This is especially germane considering that, as Nadia Kayyali points out in “Privacy, Identity, and Facebook,” trans women (like Saudi Arabian user Leena, who is embroiled in her own ordeal with Facebook) “make up 72 percent of the victims of anti-LGBTQ homicide,” and yet none are acknowledged here.
And why, if Facebook is admittedly set on being a “powerful force for good,” does this company consistently fail the marginalized? The fact of the matter is, this “authentic” name policy—at least the mode by which it is enforced—serves to expose victims as readily as abusers. As Kayyali argued:
[W]hat’s really absurd about the policy is this: it isn’t even designed very well to do what it’s supposed to. Facebook’s enforcement team isn’t scouring the site looking for people who don’t comply with the policy… The only thing the policy really does is allow people to anonymously target others, by reporting them… [T]he real burden of the policy ends up falling on communities that have already been unfairly burdened, by discrimination, violence, and political repression.
Unsurprisingly, I know many people, both remotely and personally, for whom this situation is completely terrifying. This is precisely how innocent, and especially at-risk users—like trans people, sex workers, survivors, and activists—can be targeted, doxed, or silenced. This is precisely how a page advertising “Rapewave”—which, to my knowledge, has been reported as abusive many times over—can be left to stand, while my profile, part of a growing platform for survivor advocacy media, is deleted without warning. This is how an organization like Gender Identity Watch—one that spouts TERF politics, while seeking to dox trans women—is allowed, but trans women users have their accounts disabled for “inauthenticity.”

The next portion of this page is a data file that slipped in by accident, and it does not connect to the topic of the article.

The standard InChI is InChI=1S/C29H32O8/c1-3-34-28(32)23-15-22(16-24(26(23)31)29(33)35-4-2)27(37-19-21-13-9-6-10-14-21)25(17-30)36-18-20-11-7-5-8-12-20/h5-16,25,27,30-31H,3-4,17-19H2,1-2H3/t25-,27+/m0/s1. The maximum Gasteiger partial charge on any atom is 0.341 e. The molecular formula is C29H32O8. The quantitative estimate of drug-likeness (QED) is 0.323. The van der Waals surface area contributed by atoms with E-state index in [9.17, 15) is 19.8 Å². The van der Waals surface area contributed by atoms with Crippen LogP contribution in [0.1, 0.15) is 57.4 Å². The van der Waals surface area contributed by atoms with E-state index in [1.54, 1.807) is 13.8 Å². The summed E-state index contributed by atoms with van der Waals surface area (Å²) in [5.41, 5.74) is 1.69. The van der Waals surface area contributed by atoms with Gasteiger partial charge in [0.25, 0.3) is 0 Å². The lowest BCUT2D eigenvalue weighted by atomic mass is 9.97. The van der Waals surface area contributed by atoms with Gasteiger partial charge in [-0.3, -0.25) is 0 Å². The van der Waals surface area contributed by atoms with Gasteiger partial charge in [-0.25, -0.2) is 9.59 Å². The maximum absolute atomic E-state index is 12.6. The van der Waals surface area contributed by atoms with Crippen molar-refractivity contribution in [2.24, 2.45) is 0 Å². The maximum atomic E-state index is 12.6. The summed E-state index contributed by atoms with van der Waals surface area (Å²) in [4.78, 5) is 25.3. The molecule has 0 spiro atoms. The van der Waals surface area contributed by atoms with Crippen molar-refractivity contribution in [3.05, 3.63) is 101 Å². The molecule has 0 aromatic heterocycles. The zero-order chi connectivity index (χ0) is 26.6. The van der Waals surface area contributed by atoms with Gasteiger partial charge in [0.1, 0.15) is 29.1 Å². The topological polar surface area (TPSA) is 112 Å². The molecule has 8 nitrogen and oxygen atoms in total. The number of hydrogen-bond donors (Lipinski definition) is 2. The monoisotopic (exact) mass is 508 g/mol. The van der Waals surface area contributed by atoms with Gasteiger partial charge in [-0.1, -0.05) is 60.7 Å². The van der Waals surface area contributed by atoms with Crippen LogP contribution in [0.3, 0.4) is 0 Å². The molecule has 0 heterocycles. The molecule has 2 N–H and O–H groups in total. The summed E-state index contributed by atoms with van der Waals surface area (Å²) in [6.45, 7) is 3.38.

Virtually any survey of Facebook’s pages, groups, or user profiles begets something (most commonly racist or sexist content) that would qualify for deletion—and yet Facebook does not occupy itself, as Kayyali notes, with scouring what it hosts or checking in with suspicious users. For being so staunchly against “bullying, trolling, [threats of] violence, scams, hate speech, and more,” Cox et al. sure let a lot of things go.
As relayed in the Goel article, Cox has stated, in consideration of controversy, that the site is “already underway building better tools for authenticating the Sister Romas of the world.” Unfortunately for me, I am not a “Sister Roma,” and it seems my identity is not “Sister Roma”-like enough for Facebook’s standard of authenticity. This also does not bode well for the countless other marginal people who rely on social media for support and are not necessarily cisgender, or white, or successful.
Additionally, it is offensive to compare the names trans people use for themselves, or a protective pseudonym an at-risk person adopts, to something like an external stage persona or brand. Maybe if “Arc Angel” or “Angel Boy” had been my drag name, and not just the self-proclaimed crux of my expression of transness and reclamation of trauma, I would’ve gotten off with a warning.